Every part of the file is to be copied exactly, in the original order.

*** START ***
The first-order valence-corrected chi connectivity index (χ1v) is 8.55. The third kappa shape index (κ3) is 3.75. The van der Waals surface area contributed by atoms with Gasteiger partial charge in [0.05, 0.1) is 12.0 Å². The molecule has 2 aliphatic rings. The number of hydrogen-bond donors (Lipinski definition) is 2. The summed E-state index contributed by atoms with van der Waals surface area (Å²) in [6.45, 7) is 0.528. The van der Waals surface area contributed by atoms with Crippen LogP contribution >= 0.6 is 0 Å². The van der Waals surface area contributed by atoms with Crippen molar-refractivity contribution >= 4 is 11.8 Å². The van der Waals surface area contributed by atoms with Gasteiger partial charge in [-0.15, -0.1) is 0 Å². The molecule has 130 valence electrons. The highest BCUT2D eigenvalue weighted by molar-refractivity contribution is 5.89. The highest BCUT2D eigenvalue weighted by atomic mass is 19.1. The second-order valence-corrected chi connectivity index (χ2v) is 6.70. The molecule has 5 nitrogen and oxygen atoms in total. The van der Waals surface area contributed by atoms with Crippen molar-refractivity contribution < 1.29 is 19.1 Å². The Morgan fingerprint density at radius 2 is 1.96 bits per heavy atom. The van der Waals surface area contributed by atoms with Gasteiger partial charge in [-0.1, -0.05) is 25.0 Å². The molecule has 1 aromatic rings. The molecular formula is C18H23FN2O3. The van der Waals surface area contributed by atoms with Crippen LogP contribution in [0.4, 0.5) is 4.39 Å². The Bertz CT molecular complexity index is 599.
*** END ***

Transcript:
The first-order valence-corrected chi connectivity index (χ1v) is 8.55. The third kappa shape index (κ3) is 3.75. The van der Waals surface area contributed by atoms with Gasteiger partial charge in [0.05, 0.1) is 12.0 Å². The molecule has 2 aliphatic rings. The number of hydrogen-bond donors (Lipinski definition) is 2. The summed E-state index contributed by atoms with van der Waals surface area (Å²) in [6.45, 7) is 0.528. The van der Waals surface area contributed by atoms with Crippen LogP contribution >= 0.6 is 0 Å². The van der Waals surface area contributed by atoms with Crippen molar-refractivity contribution >= 4 is 11.8 Å². The van der Waals surface area contributed by atoms with Gasteiger partial charge in [-0.15, -0.1) is 0 Å². The molecule has 130 valence electrons. The highest BCUT2D eigenvalue weighted by molar-refractivity contribution is 5.89. The highest BCUT2D eigenvalue weighted by atomic mass is 19.1. The second-order valence-corrected chi connectivity index (χ2v) is 6.70. The molecule has 5 nitrogen and oxygen atoms in total. The van der Waals surface area contributed by atoms with Crippen molar-refractivity contribution < 1.29 is 19.1 Å². The Morgan fingerprint density at radius 2 is 1.96 bits per heavy atom. The van der Waals surface area contributed by atoms with Gasteiger partial charge in [-0.1, -0.05) is 25.0 Å². The molecule has 1 aromatic rings. The molecular formula is C18H23FN2O3. The van der Waals surface area contributed by atoms with Crippen LogP contribution in [0.4, 0.5) is 4.39 Å². The Bertz CT molecular complexity index is 599.